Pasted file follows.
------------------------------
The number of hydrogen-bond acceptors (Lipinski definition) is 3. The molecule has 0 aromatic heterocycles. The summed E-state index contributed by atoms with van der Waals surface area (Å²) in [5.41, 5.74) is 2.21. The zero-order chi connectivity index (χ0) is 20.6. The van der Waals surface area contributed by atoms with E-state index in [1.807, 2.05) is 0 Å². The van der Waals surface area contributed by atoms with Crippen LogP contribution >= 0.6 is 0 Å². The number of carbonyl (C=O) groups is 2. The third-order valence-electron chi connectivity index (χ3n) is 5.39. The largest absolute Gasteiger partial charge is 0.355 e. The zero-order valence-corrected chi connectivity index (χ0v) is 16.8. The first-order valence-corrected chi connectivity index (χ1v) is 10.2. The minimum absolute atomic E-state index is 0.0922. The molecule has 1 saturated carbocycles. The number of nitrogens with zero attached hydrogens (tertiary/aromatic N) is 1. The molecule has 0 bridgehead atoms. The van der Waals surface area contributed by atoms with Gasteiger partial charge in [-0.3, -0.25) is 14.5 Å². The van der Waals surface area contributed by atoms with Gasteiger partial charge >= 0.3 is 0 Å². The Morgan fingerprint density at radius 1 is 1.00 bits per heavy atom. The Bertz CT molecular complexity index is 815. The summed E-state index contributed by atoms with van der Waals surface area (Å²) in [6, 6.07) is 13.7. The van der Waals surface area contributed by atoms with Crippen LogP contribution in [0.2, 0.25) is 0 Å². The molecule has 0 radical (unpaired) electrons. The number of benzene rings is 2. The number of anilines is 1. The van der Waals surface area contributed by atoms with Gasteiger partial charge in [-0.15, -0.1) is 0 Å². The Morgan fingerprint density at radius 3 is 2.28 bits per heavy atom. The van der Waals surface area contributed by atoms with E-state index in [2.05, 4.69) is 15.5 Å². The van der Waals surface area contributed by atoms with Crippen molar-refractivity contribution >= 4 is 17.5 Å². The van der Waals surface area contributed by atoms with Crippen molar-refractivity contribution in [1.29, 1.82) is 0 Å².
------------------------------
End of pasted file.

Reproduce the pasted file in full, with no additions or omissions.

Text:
The number of hydrogen-bond acceptors (Lipinski definition) is 3. The molecule has 0 aromatic heterocycles. The summed E-state index contributed by atoms with van der Waals surface area (Å²) in [5.41, 5.74) is 2.21. The zero-order chi connectivity index (χ0) is 20.6. The van der Waals surface area contributed by atoms with E-state index in [1.807, 2.05) is 0 Å². The van der Waals surface area contributed by atoms with Crippen LogP contribution >= 0.6 is 0 Å². The number of carbonyl (C=O) groups is 2. The third-order valence-electron chi connectivity index (χ3n) is 5.39. The largest absolute Gasteiger partial charge is 0.355 e. The zero-order valence-corrected chi connectivity index (χ0v) is 16.8. The first-order valence-corrected chi connectivity index (χ1v) is 10.2. The minimum absolute atomic E-state index is 0.0922. The molecule has 1 saturated carbocycles. The number of nitrogens with zero attached hydrogens (tertiary/aromatic N) is 1. The molecule has 0 bridgehead atoms. The van der Waals surface area contributed by atoms with Gasteiger partial charge in [-0.3, -0.25) is 14.5 Å². The van der Waals surface area contributed by atoms with Gasteiger partial charge >= 0.3 is 0 Å². The Morgan fingerprint density at radius 1 is 1.00 bits per heavy atom. The Bertz CT molecular complexity index is 815. The summed E-state index contributed by atoms with van der Waals surface area (Å²) in [6, 6.07) is 13.7. The van der Waals surface area contributed by atoms with Crippen LogP contribution in [0.2, 0.25) is 0 Å². The molecule has 0 radical (unpaired) electrons. The number of benzene rings is 2. The number of anilines is 1. The van der Waals surface area contributed by atoms with Gasteiger partial charge in [-0.15, -0.1) is 0 Å². The Morgan fingerprint density at radius 3 is 2.28 bits per heavy atom. The van der Waals surface area contributed by atoms with E-state index in [2.05, 4.69) is 15.5 Å². The van der Waals surface area contributed by atoms with Crippen molar-refractivity contribution >= 4 is 17.5 Å². The van der Waals surface area contributed by atoms with Crippen molar-refractivity contribution in [1.29, 1.82) is 0 Å².